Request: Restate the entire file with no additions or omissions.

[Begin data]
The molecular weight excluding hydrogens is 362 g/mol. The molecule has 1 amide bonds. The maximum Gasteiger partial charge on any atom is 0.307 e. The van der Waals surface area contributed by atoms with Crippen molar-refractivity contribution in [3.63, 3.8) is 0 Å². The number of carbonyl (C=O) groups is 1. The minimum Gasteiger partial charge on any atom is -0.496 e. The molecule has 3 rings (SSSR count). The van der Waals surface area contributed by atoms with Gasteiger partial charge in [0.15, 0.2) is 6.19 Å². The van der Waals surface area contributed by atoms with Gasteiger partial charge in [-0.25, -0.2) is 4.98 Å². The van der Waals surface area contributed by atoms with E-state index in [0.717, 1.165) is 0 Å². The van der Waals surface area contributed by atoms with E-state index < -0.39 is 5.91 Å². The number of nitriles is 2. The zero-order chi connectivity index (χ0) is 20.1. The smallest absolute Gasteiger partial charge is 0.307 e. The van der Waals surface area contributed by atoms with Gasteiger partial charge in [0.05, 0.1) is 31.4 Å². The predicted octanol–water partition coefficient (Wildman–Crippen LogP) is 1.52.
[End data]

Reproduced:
The molecular weight excluding hydrogens is 362 g/mol. The molecule has 1 amide bonds. The maximum Gasteiger partial charge on any atom is 0.307 e. The van der Waals surface area contributed by atoms with Crippen molar-refractivity contribution in [3.63, 3.8) is 0 Å². The number of carbonyl (C=O) groups is 1. The minimum Gasteiger partial charge on any atom is -0.496 e. The molecule has 3 rings (SSSR count). The van der Waals surface area contributed by atoms with Gasteiger partial charge in [0.15, 0.2) is 6.19 Å². The van der Waals surface area contributed by atoms with Gasteiger partial charge in [-0.25, -0.2) is 4.98 Å². The van der Waals surface area contributed by atoms with E-state index in [0.717, 1.165) is 0 Å². The van der Waals surface area contributed by atoms with E-state index < -0.39 is 5.91 Å². The number of nitriles is 2. The zero-order chi connectivity index (χ0) is 20.1. The smallest absolute Gasteiger partial charge is 0.307 e. The van der Waals surface area contributed by atoms with Gasteiger partial charge in [0.05, 0.1) is 31.4 Å². The predicted octanol–water partition coefficient (Wildman–Crippen LogP) is 1.52.